The Berg Rand or BRAND – which means ‘Fire’ Money in Afrikaans, had an amazing launch today! The FlowAfrica team lead by John Ziniades and Anna Cowen of Meshfield spent over 6 months training local youth in topics of architecture, video creation (see their youtube channel), currency and businesses development. These youth helped mobilize a network of small businesses across 3 different towns in the Bergrivier region. The businesses formed the Bergrivier Exchange Network (BEN) and designed their own medium of exchange. Similar to Bangla-Pesa and the other community currencies in Kenya the members of the BEN must be local prosumers and guaranteed by four other members of the network and must contribute to a community fund with their BRAND for social service programs, like trash collection and alien vegetation clearing.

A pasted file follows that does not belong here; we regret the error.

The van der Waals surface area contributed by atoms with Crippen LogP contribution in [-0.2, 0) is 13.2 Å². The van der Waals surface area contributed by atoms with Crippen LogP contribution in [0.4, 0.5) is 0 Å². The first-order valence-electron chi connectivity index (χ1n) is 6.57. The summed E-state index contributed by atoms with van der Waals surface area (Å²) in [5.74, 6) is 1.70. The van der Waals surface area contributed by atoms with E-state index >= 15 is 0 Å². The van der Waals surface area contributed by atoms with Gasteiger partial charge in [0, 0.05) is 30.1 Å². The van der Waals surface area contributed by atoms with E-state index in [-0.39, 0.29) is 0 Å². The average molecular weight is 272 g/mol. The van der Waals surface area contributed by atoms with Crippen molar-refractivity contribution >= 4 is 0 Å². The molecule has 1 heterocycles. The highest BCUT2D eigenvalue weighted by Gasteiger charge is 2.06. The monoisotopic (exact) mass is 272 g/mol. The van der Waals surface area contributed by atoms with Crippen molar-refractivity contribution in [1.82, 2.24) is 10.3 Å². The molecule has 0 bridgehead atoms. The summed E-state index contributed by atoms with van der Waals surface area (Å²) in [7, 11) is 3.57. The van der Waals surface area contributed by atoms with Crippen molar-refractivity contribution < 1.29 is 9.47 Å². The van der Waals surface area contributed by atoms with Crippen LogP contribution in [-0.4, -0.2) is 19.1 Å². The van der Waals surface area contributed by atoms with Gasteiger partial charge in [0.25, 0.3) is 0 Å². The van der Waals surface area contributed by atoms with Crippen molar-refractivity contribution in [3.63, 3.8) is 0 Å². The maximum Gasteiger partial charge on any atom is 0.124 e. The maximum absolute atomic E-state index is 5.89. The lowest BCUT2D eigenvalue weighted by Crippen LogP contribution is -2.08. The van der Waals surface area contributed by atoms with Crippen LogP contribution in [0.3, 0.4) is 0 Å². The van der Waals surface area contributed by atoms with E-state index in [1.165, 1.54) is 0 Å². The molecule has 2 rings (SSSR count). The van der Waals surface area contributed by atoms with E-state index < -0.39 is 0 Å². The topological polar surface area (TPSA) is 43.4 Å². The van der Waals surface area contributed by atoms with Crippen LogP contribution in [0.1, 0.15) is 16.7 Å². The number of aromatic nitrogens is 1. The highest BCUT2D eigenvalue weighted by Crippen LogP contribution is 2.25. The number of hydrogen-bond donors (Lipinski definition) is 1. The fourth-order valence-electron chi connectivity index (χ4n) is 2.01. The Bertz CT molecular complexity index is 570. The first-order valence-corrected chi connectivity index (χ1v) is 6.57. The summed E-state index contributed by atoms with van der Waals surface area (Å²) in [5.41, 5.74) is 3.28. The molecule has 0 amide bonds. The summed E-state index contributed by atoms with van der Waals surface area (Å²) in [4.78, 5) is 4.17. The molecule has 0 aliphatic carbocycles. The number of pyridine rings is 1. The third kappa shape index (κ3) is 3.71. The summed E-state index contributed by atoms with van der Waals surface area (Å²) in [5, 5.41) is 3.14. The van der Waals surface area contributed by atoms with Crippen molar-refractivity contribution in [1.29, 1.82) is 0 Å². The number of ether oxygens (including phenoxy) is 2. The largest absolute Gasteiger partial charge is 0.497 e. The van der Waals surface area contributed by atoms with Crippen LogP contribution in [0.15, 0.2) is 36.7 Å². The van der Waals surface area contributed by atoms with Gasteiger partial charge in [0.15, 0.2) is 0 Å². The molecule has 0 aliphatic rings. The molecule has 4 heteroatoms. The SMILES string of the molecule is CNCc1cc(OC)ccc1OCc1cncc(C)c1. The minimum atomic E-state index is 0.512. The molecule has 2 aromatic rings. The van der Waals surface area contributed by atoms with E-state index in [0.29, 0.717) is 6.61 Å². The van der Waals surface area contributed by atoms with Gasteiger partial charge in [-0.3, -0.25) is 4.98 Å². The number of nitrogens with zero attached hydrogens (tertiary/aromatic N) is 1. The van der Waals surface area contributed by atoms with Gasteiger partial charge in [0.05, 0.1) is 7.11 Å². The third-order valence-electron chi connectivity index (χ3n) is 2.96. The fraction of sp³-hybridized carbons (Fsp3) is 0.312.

Read the full story here.
Seizing an Alternative, Pomona College, June 4-7 – Free Plenary Sessions, Scholarships, and other reasons to participate.
Here’s a portion of the latest informational brief about the upcoming conference. You’re invited:Don’t stay away!
(I mean, really, when is the next time you’ll be able to get together with hundreds and hundreds of people rethinking civilization from the ground up?)
Seizing an Alternative: Toward an Ecological Civilization June 4-7, Pomona College, Claremont, CA
ATTEND FREE PLENARY SESSIONS at Bridges Auditorium, Pomona College, Claremont, CA:
THURSDAY, June 4
Bill McKibben: 7:00 p.m. Opening Night
FRIDAY, June 5
John B. Cobb, Jr.: 9:00 a.m.
Vandana Shiva: 7:00 p.m.
SATURDAY, June 6